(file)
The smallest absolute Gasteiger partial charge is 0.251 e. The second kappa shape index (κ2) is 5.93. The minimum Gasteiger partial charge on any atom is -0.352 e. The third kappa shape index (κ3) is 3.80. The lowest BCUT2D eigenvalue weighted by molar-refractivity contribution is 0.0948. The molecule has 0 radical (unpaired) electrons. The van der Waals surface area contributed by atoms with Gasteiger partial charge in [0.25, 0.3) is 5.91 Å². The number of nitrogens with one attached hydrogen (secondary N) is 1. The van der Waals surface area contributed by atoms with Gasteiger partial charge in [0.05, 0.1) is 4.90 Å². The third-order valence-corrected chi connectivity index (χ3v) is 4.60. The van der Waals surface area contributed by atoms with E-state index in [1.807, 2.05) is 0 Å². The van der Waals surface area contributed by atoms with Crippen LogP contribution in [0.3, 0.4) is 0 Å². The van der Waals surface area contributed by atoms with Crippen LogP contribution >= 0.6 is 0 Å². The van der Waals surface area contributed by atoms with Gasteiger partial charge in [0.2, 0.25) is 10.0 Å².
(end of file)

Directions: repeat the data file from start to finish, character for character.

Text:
The smallest absolute Gasteiger partial charge is 0.251 e. The second kappa shape index (κ2) is 5.93. The minimum Gasteiger partial charge on any atom is -0.352 e. The third kappa shape index (κ3) is 3.80. The lowest BCUT2D eigenvalue weighted by molar-refractivity contribution is 0.0948. The molecule has 0 radical (unpaired) electrons. The van der Waals surface area contributed by atoms with Gasteiger partial charge in [0.25, 0.3) is 5.91 Å². The number of nitrogens with one attached hydrogen (secondary N) is 1. The van der Waals surface area contributed by atoms with Gasteiger partial charge in [0.05, 0.1) is 4.90 Å². The third-order valence-corrected chi connectivity index (χ3v) is 4.60. The van der Waals surface area contributed by atoms with E-state index in [1.807, 2.05) is 0 Å². The van der Waals surface area contributed by atoms with Crippen LogP contribution in [0.3, 0.4) is 0 Å². The van der Waals surface area contributed by atoms with Crippen LogP contribution >= 0.6 is 0 Å². The van der Waals surface area contributed by atoms with Gasteiger partial charge in [0.2, 0.25) is 10.0 Å².